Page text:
As fall gets busy – with back-to-school schedule shifts, homework, sports and social obligations — meal planning can send even competent home chefs into a tailspin. Before long, efforts at serving up healthy meals day after day may fall by the wayside.
The key to staying on track? The old Boy Scout motto: Be Prepared!
“The most common reason people don’t choose healthy foods is simply because they aren’t readily available,” says registered dietitian nutritionist Sayde Beeler. So, the better prepared you are, the less likely you are to fall prey to the nearest fast-food fix.
Here, Beeler offers 7 kid-friendly meal-prep tips so you can dish up home-cooked peace of mind anytime!
- Consider overnight oats. Oats serve as a blank canvas for superfood ingredients, and the overnight variety offer a nutritious grab-and-go breakfast. Just fill a mason jar with oats (regular or quick-cooking are best), milk (or water) and your favorite fruits, nuts and spices. Then let the mixture sit overnight in the fridge. When the sun comes up, all you have to do is pull the jar out of the fridge and grab a spoon. Voila: Breakfast is served.
- Pull out your crockpot. Slow cooker meals are virtually fool proof. Just toss your ingredients into the pot before leaving for work (or dropping the kids at school) and let the appliance do the work for you. You can even put your slow cooker to work at night for a gourmet breakfast in the morning (search online for easy French toast slow cooker recipes, for example). Bonus: Clean-up is a snap, especially if you use slow-cooker liners (available from most grocers).
- Cook in batches. Roast sheets of cut-up vegetables, chicken breasts and other main-dish ingredients on the weekend, cool, and store in the fridge. They can be eaten cold or reheated in seconds. The same rule applies to sides: Starches such as quinoa, brown rice and whole grain pasta keep well for several days (or they can be stashed in the freezer). Breakfast staples, too, can be prepped in advance. Hard boil a dozen eggs on Sunday, prepare a couple of easy-to-reheat quiches, or make a dozen healthy muffins.
- Repurpose main ingredients. Reusing main dish ingredients (think chicken, beef and ground turkey) can save time and money throughout the week. Buy a rotisserie chicken on sale and transform it into three separate meals: Tortilla soup, shredded-chicken sliders and chicken casserole. Or, brown ground turkey with chopped onions and spices and serve up spaghetti with meat sauce, Shepherd’s pie and Tuesday night tacos. The key to success, of course, is advance planning.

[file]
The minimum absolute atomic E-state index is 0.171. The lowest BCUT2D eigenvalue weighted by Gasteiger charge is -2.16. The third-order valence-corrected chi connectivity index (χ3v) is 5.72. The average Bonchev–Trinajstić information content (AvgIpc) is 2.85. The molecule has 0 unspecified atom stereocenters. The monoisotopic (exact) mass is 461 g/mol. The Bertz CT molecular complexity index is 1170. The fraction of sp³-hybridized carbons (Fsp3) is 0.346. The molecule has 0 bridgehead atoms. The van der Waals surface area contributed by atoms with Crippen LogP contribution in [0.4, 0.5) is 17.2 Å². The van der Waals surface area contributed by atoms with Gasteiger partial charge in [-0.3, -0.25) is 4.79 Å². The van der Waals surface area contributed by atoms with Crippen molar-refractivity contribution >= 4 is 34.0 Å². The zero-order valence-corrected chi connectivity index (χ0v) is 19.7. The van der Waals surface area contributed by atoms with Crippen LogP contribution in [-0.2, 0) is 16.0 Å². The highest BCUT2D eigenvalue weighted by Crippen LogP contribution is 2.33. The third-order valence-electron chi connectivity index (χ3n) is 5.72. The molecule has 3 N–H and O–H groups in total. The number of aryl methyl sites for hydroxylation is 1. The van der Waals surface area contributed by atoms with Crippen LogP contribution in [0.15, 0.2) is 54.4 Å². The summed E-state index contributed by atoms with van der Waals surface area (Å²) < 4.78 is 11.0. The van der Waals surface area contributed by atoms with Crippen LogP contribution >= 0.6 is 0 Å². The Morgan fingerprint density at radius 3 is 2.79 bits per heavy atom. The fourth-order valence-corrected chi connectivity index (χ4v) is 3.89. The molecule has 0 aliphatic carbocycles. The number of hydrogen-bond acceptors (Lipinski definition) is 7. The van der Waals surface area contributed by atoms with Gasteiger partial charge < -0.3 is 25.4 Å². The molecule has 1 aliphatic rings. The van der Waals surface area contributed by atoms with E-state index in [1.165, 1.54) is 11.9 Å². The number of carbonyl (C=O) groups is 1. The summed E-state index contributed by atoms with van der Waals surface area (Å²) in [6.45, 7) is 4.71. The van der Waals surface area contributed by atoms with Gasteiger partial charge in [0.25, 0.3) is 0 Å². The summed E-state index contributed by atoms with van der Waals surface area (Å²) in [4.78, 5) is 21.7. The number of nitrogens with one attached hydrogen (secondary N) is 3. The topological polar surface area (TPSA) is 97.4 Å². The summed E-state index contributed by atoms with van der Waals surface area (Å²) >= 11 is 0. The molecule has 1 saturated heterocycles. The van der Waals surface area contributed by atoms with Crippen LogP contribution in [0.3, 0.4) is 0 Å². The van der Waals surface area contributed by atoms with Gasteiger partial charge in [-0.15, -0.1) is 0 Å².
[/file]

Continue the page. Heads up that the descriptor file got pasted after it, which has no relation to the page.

- Stock the fridge. Don’t wait until you or your kids are hungry to prep snacks. When you return from the grocery store, wash, peel, and chop fresh fruit and veggies. Prepare a salad with rinsed, canned black beans, chopped red peppers, chopped red onion and corn. Then stock your refrigerator with those easy-to-grab snacks, along with favorites like string cheese and hummus snack packs.
- Fill your freezer. In addition to cooked grains, such as rice and pasta, you can also stock protein and veggies in the freezer. Better yet, try “dump meals,” by filling gallon-size freezer bags with prepped and cooked recipes (chopped meats, spices and vegetables). Ziplocs layer well on freezer shelves, protecting food and taking up less space than bulky containers. Let the meal thaw overnight and then just reheat at dinnertime. You can even freeze school lunches by using sandwich cutters that seal the edges (nut butters and jelly are a favorite).
- Get the kids involved. Kids love to assemble trail mixes and snack packs. Just pull out a dozen snack bags along with their favorite cereals, dried fruits and nuts and create an assembly line. Older kids can even help with meal prep on the weekends. Not only does this approach save time and teach kids basic cooking techniques, it also encourages family bonding.
Keep in mind that meal prep doesn’t have to be drawn out and difficult. And there’s no pressure to get it all right on the first few tries. Instead, focus on creating a system that works for your family and get every member involved in the meal planning. The goal, of course, is to fill your plates with fresh, nutritious and delicious foods so you can all stay at the top of your game.
Want to make an appointment with a registered dietitian? Call 1-855-434-5483 or learn more about nutrition services available at Henry Ford Health.
Sayde Beeler, RDN, specializes in nutrition counseling and health coaching at Henry Ford Health’s Center for Health Promotion and Disease Prevention.